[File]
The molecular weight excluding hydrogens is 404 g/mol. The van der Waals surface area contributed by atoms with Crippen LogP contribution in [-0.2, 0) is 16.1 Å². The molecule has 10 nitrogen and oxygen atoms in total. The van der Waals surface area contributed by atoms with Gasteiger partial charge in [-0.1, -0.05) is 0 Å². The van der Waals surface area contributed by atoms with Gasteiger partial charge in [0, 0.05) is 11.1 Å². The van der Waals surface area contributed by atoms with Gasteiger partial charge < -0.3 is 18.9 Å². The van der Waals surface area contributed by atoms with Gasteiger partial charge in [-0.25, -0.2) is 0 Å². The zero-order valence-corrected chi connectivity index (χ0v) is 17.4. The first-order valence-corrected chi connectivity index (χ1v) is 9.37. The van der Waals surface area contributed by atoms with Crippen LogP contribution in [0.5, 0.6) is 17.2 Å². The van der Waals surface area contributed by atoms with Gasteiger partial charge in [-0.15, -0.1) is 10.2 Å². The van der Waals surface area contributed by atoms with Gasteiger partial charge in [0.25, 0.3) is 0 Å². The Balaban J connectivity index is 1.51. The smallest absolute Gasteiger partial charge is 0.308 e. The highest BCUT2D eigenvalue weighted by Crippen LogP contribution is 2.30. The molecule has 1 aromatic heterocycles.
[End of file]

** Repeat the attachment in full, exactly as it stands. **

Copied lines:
The molecular weight excluding hydrogens is 404 g/mol. The van der Waals surface area contributed by atoms with Crippen LogP contribution in [-0.2, 0) is 16.1 Å². The molecule has 10 nitrogen and oxygen atoms in total. The van der Waals surface area contributed by atoms with Gasteiger partial charge in [-0.1, -0.05) is 0 Å². The van der Waals surface area contributed by atoms with Gasteiger partial charge in [0, 0.05) is 11.1 Å². The van der Waals surface area contributed by atoms with Gasteiger partial charge < -0.3 is 18.9 Å². The van der Waals surface area contributed by atoms with Gasteiger partial charge in [-0.25, -0.2) is 0 Å². The zero-order valence-corrected chi connectivity index (χ0v) is 17.4. The first-order valence-corrected chi connectivity index (χ1v) is 9.37. The van der Waals surface area contributed by atoms with Crippen LogP contribution in [0.5, 0.6) is 17.2 Å². The van der Waals surface area contributed by atoms with Gasteiger partial charge in [-0.15, -0.1) is 10.2 Å². The van der Waals surface area contributed by atoms with Gasteiger partial charge in [0.25, 0.3) is 0 Å². The Balaban J connectivity index is 1.51. The smallest absolute Gasteiger partial charge is 0.308 e. The highest BCUT2D eigenvalue weighted by Crippen LogP contribution is 2.30. The molecule has 1 aromatic heterocycles.